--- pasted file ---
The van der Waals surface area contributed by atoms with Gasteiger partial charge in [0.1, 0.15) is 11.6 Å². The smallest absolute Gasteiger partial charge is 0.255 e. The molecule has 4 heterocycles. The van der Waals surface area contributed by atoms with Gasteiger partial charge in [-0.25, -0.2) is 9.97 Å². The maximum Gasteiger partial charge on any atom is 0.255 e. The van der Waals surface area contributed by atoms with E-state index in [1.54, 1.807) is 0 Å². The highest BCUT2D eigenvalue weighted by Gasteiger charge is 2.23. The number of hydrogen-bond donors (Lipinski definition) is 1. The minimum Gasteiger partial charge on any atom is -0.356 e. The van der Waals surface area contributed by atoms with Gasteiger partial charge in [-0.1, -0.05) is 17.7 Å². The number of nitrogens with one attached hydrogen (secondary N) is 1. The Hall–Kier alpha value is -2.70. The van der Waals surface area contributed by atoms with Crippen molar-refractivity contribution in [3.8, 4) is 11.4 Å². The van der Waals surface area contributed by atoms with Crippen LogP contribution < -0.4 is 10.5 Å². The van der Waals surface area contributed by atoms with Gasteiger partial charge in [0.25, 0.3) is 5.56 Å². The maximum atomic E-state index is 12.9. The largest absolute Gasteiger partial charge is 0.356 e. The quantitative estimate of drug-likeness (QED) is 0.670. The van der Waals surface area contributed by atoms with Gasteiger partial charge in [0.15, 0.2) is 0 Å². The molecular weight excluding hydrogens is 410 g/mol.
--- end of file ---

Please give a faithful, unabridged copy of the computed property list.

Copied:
The van der Waals surface area contributed by atoms with Gasteiger partial charge in [0.1, 0.15) is 11.6 Å². The smallest absolute Gasteiger partial charge is 0.255 e. The molecule has 4 heterocycles. The van der Waals surface area contributed by atoms with Gasteiger partial charge in [-0.25, -0.2) is 9.97 Å². The maximum Gasteiger partial charge on any atom is 0.255 e. The van der Waals surface area contributed by atoms with E-state index in [1.54, 1.807) is 0 Å². The highest BCUT2D eigenvalue weighted by Gasteiger charge is 2.23. The number of hydrogen-bond donors (Lipinski definition) is 1. The minimum Gasteiger partial charge on any atom is -0.356 e. The van der Waals surface area contributed by atoms with Gasteiger partial charge in [-0.1, -0.05) is 17.7 Å². The number of nitrogens with one attached hydrogen (secondary N) is 1. The Hall–Kier alpha value is -2.70. The van der Waals surface area contributed by atoms with Crippen molar-refractivity contribution in [3.8, 4) is 11.4 Å². The van der Waals surface area contributed by atoms with Crippen LogP contribution < -0.4 is 10.5 Å². The van der Waals surface area contributed by atoms with Gasteiger partial charge in [0.25, 0.3) is 5.56 Å². The maximum atomic E-state index is 12.9. The largest absolute Gasteiger partial charge is 0.356 e. The quantitative estimate of drug-likeness (QED) is 0.670. The van der Waals surface area contributed by atoms with Gasteiger partial charge in [0.15, 0.2) is 0 Å². The molecular weight excluding hydrogens is 410 g/mol.